Sat Aug 31, 2019 2:57 pm

mattg31 wrote:
Sat Aug 31, 2019 12:48 pm
I'm assuming the pi will outlive the SD card by several factors, so this is probably not the best plan, but using epoxy to secure the SD is probably going to be my plan.
There are decent cases which require dealing with screws to access the microSD card.

If it may be asked, what types of service(s) do you plan to run from the Raspberry Pi and what will it be connecting to out on the net?

mattg31
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Re: Raspberry Pi Security

Sat Aug 31, 2019 7:25 pm

Yes, my plan is to make it tamper resistant so that it is obvious someone has attempted to/has accessed SD card.

The device is taking measurements from 4 sensors, and sending these measurements to a web API using python requests.

tpyo kingg
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Re: Raspberry Pi Security

Sun Sep 01, 2019 5:50 am

There are good cases available which leave the microSD card inaccessible from the outside. If you want to see if a case has been opened, a lazy way is to paint the screws with some fancy nail polish. However, that just means they have to buy some of the same nail polish to cover over entry. But depending on the situation, that might be a high enough barrier. Another way would be to use sealing wax and a custom seal.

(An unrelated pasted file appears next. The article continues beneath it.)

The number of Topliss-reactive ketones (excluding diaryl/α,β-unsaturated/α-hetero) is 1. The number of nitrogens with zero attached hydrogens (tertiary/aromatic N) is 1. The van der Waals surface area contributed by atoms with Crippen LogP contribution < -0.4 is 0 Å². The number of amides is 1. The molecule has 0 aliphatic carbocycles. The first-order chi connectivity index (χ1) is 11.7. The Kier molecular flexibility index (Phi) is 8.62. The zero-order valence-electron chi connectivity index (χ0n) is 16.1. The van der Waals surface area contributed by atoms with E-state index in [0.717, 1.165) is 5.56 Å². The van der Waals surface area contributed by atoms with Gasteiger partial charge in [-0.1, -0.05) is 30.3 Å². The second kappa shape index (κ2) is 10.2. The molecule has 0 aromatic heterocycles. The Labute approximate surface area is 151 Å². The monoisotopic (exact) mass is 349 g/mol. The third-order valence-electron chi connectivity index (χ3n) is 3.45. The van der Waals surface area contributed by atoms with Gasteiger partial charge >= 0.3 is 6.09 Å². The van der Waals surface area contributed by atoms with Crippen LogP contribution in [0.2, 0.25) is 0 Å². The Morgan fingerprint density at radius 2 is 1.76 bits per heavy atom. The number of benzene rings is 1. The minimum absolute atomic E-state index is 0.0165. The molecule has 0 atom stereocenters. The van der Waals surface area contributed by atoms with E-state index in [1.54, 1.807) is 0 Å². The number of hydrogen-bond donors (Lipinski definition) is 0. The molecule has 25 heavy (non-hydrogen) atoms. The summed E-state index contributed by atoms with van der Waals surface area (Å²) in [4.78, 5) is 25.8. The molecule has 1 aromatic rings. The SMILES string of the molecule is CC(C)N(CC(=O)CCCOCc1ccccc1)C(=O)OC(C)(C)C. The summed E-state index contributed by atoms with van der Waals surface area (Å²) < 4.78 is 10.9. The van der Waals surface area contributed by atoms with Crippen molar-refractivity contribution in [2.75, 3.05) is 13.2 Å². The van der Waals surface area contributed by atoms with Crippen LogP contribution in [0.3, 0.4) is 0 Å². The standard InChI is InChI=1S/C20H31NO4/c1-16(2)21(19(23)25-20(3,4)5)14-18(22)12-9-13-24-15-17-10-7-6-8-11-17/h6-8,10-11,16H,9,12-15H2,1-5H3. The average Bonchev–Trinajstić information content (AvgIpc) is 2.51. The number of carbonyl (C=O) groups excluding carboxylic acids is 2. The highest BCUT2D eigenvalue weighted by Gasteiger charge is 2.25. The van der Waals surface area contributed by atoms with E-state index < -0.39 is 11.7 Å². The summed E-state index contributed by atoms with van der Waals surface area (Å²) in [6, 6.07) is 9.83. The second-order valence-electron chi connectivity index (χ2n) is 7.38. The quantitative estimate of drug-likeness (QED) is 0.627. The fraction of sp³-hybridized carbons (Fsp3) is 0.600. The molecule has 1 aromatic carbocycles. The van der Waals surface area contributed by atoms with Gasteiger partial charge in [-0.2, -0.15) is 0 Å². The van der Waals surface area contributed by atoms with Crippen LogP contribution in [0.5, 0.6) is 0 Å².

bjtheone
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Re: Raspberry Pi Security

Sun Sep 01, 2019 2:42 pm

Fancy security stickers are a slightly more professional way to do this. Obviously will not prevent tampering but will deter/make it obvious if it has occurred.

If you want to secure the SD the only real way is epoxy it in or encase the Pi in a barrier case and epoxy the case screws. Even then you are just raising the barrier to entry. In the dark days of pay cable boxes "people" used to modify them to get free channels. The providers started potting the boards to stop the modifying. It certainly raised the bar, but people still modified the cable boxes.

Andyroo

Re: Raspberry Pi Security

Sun Sep 01, 2019 4:41 pm